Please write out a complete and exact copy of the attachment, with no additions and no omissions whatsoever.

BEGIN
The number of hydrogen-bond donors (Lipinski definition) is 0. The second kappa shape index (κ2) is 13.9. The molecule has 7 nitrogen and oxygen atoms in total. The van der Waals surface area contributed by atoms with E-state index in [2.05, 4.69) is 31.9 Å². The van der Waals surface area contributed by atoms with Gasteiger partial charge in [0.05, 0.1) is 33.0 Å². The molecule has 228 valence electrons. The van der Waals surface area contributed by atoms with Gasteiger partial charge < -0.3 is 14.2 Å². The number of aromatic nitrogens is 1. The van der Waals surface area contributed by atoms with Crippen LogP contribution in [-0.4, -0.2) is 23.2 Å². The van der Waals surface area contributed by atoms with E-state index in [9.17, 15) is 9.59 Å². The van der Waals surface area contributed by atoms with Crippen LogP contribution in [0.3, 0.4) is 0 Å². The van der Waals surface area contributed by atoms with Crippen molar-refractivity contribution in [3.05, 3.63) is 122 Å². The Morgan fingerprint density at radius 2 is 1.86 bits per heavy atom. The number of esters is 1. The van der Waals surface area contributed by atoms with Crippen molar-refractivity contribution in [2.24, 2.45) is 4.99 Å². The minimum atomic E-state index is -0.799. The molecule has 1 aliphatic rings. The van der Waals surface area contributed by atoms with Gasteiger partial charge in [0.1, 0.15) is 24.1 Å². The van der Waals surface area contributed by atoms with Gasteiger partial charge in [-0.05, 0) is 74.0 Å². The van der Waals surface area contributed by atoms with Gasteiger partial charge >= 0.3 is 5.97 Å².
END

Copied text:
The number of hydrogen-bond donors (Lipinski definition) is 0. The second kappa shape index (κ2) is 13.9. The molecule has 7 nitrogen and oxygen atoms in total. The van der Waals surface area contributed by atoms with E-state index in [2.05, 4.69) is 31.9 Å². The van der Waals surface area contributed by atoms with Gasteiger partial charge in [0.05, 0.1) is 33.0 Å². The molecule has 228 valence electrons. The van der Waals surface area contributed by atoms with Gasteiger partial charge < -0.3 is 14.2 Å². The number of aromatic nitrogens is 1. The van der Waals surface area contributed by atoms with Crippen LogP contribution in [-0.4, -0.2) is 23.2 Å². The van der Waals surface area contributed by atoms with E-state index in [9.17, 15) is 9.59 Å². The van der Waals surface area contributed by atoms with Crippen LogP contribution in [0.3, 0.4) is 0 Å². The van der Waals surface area contributed by atoms with Crippen molar-refractivity contribution in [3.05, 3.63) is 122 Å². The Morgan fingerprint density at radius 2 is 1.86 bits per heavy atom. The number of esters is 1. The van der Waals surface area contributed by atoms with Crippen molar-refractivity contribution in [2.24, 2.45) is 4.99 Å². The minimum atomic E-state index is -0.799. The molecule has 1 aliphatic rings. The van der Waals surface area contributed by atoms with Gasteiger partial charge in [0.1, 0.15) is 24.1 Å². The van der Waals surface area contributed by atoms with Gasteiger partial charge in [-0.05, 0) is 74.0 Å². The van der Waals surface area contributed by atoms with Gasteiger partial charge >= 0.3 is 5.97 Å².